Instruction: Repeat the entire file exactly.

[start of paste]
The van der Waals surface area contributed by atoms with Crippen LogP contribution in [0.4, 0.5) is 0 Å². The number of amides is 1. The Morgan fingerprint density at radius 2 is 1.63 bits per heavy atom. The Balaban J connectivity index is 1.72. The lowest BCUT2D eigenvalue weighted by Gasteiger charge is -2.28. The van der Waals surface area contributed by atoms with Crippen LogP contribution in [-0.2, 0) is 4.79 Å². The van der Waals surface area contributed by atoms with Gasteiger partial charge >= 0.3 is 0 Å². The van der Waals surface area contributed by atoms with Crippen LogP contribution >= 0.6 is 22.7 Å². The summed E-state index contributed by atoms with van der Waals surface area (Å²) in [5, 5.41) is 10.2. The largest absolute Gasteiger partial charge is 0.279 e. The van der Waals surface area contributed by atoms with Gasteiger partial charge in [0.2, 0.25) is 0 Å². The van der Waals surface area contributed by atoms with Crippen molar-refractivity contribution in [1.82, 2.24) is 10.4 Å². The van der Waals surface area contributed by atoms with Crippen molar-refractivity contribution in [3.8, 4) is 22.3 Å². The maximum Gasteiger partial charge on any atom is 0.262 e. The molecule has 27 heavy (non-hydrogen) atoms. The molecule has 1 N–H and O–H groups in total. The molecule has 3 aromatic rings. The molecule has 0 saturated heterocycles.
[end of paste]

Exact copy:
The van der Waals surface area contributed by atoms with Crippen LogP contribution in [0.4, 0.5) is 0 Å². The number of amides is 1. The Morgan fingerprint density at radius 2 is 1.63 bits per heavy atom. The Balaban J connectivity index is 1.72. The lowest BCUT2D eigenvalue weighted by Gasteiger charge is -2.28. The van der Waals surface area contributed by atoms with Crippen LogP contribution in [-0.2, 0) is 4.79 Å². The van der Waals surface area contributed by atoms with Gasteiger partial charge >= 0.3 is 0 Å². The van der Waals surface area contributed by atoms with Crippen LogP contribution >= 0.6 is 22.7 Å². The summed E-state index contributed by atoms with van der Waals surface area (Å²) in [5, 5.41) is 10.2. The largest absolute Gasteiger partial charge is 0.279 e. The van der Waals surface area contributed by atoms with Gasteiger partial charge in [0.2, 0.25) is 0 Å². The van der Waals surface area contributed by atoms with Crippen molar-refractivity contribution in [1.82, 2.24) is 10.4 Å². The van der Waals surface area contributed by atoms with Crippen molar-refractivity contribution in [3.8, 4) is 22.3 Å². The maximum Gasteiger partial charge on any atom is 0.262 e. The molecule has 27 heavy (non-hydrogen) atoms. The molecule has 1 N–H and O–H groups in total. The molecule has 3 aromatic rings. The molecule has 0 saturated heterocycles.